§ 65. Mr. LYNCH
asked whether in cases where entertainment is provided in Parliament buildings for distinguished guests from overseas or abroad any part of the cost falls upon public funds; if so, whether any public control exists over the selection 671 of guests to whom invitations are extended in this country, and particularly whether the military representatives of French direction of aeronautics recently invited to a Government luncheon at the Carlton Hotel, presided over by Lord Curzon, were entertained at the public expense; and, if so, why, having regard to the advantages of interchange of views, all those Members of Parliament who had been pressing for a more efficient Air Service were purposely excluded from the list of invitations; and whether care will be taken to avoid such abuses in the future?
I propose to reply to this question in the exact words used by me in answer to a somewhat similar question eight years ago, when the Government Hospitality Fund was first established. The answer I gave on that occasion was as follows:The Prime Minister has asked me to deal with this question, and I hope the hon. Gentleman will not think me wanting in courtesy if I decline to give him any detailed answer to it. My colleagues, in making me responsible for Government hospitality, have imposed on me a task which is very onerous and very delicate—a task for which I confess I feel myself wholly unfitted—but one which I can only perform at all if I am happy enough to command the confidence of both sides of the House. National hospitality would lose half its utility and all its grace if the reasons for which it was proffered or withheld were to become a matter of question and answer in Parliament. I would not for a moment suggest that this House should be debarred from criticising my administration of the fund when the necessary Vote comes up for discussion. They will then be entitled to condemn my conduct of it, or to suspend or cancel the policy itself. But even on such a debate I should not be prepared to defend myself by stating the grounds on which I had abstained from offering hospitality to any individuals or delegations, for I am convinced that such a course would absolutely destroy the aim of international comity, which is the basis and object of this new departure. I can, therefore, only ask for the generous indulgence and confidence of the House during the commencement of this experiment, and until, in their opinion, I have ceased to deserve it.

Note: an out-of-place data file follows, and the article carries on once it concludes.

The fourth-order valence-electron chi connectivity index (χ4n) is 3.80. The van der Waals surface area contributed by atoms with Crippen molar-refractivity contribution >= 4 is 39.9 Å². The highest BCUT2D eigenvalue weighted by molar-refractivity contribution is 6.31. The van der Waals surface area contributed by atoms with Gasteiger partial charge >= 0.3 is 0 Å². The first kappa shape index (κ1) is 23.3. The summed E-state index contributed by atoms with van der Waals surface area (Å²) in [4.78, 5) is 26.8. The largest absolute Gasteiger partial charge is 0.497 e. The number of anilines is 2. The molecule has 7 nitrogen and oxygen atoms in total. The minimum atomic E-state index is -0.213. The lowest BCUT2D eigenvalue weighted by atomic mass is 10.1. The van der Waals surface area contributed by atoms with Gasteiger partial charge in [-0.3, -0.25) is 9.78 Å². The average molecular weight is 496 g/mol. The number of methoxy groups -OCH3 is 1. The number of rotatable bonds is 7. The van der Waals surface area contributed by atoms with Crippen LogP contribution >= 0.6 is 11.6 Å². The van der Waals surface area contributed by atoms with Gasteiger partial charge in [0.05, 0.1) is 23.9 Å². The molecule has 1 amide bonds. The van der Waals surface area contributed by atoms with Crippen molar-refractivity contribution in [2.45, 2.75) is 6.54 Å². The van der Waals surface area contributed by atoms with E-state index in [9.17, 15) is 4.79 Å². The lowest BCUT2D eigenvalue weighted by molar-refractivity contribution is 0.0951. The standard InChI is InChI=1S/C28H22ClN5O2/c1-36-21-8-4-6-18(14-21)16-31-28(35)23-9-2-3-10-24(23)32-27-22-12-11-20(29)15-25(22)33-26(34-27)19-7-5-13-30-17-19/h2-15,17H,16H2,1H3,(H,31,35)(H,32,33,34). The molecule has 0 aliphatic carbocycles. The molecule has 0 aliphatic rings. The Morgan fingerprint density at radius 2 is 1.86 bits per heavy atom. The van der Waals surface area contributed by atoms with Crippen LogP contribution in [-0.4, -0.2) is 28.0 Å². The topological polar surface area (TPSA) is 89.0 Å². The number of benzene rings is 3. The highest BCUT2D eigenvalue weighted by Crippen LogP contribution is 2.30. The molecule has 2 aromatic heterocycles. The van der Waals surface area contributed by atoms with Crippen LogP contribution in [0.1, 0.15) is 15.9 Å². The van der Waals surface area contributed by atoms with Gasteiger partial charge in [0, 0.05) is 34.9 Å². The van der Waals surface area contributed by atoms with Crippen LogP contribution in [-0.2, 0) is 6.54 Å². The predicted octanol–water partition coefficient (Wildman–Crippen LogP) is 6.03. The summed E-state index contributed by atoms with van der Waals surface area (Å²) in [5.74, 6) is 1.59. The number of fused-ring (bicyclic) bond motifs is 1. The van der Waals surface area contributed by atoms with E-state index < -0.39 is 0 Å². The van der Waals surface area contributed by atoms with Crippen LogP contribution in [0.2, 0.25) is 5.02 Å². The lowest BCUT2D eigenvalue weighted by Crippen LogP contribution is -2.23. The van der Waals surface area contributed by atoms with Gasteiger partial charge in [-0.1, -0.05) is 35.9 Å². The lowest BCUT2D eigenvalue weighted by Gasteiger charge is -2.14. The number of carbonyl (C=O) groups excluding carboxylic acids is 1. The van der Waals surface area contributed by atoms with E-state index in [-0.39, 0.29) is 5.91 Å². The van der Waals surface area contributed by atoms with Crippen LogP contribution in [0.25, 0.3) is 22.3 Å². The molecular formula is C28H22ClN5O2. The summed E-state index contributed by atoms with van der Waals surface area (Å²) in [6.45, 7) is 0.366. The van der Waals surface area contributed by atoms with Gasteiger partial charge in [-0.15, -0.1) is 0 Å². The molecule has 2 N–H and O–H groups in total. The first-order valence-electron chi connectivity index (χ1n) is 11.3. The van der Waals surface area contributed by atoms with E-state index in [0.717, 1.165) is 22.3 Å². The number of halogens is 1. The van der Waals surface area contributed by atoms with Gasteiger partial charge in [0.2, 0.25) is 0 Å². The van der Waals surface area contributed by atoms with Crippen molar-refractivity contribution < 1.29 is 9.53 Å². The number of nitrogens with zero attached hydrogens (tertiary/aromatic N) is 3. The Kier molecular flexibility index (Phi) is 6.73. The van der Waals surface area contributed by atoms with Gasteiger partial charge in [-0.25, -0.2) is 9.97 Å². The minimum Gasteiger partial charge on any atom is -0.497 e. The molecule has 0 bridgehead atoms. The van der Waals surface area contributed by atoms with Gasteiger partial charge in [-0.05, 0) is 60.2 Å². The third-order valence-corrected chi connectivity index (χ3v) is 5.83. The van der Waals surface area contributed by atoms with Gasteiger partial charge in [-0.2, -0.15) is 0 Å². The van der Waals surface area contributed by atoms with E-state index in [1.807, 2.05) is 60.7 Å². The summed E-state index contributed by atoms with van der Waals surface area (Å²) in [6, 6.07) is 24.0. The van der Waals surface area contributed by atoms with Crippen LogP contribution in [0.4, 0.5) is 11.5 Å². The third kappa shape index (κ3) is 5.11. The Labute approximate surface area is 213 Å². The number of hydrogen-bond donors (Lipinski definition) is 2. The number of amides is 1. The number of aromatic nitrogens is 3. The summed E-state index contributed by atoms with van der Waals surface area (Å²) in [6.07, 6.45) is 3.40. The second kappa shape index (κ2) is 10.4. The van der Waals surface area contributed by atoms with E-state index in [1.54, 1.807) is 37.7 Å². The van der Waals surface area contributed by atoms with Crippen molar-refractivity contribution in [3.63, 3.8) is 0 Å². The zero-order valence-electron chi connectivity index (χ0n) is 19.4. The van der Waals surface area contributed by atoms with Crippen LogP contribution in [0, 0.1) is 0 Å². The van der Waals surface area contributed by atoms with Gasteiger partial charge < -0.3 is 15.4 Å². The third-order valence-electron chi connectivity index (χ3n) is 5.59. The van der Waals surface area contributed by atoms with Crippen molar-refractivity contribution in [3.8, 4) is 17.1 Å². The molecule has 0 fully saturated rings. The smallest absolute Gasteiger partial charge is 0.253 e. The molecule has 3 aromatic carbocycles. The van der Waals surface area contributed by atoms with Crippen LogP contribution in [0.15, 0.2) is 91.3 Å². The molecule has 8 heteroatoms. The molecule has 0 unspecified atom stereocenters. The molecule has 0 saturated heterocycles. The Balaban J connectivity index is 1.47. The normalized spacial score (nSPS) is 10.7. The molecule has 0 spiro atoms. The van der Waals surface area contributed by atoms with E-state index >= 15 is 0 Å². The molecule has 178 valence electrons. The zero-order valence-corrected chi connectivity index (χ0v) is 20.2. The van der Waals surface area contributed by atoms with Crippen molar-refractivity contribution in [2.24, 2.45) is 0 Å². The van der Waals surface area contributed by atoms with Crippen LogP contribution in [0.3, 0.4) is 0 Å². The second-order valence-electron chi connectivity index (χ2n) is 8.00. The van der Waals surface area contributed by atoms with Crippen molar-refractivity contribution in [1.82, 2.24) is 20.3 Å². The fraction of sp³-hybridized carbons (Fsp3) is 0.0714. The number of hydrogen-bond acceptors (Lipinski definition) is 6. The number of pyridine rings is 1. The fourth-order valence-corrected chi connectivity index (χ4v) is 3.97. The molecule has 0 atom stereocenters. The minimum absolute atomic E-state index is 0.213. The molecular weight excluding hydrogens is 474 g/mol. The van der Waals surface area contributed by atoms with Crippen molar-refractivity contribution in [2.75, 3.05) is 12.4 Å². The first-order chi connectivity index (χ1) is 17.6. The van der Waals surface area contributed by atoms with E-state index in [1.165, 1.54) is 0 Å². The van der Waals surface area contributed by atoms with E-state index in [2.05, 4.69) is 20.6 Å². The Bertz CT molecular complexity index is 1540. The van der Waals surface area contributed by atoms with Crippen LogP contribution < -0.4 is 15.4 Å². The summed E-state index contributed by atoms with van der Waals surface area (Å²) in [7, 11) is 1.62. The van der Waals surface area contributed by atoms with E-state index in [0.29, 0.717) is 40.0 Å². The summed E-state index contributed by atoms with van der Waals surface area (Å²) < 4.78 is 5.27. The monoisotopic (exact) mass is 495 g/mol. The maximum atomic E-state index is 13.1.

§ Mr. LYNCH
May I ask the right hon. Gentleman if he will weigh the fact that none of us would have raised this question if the funds had not been public funds, and if there were not a possibility that the Government would use those public funds to put a ban of prejudice on critics or opponents of the Government?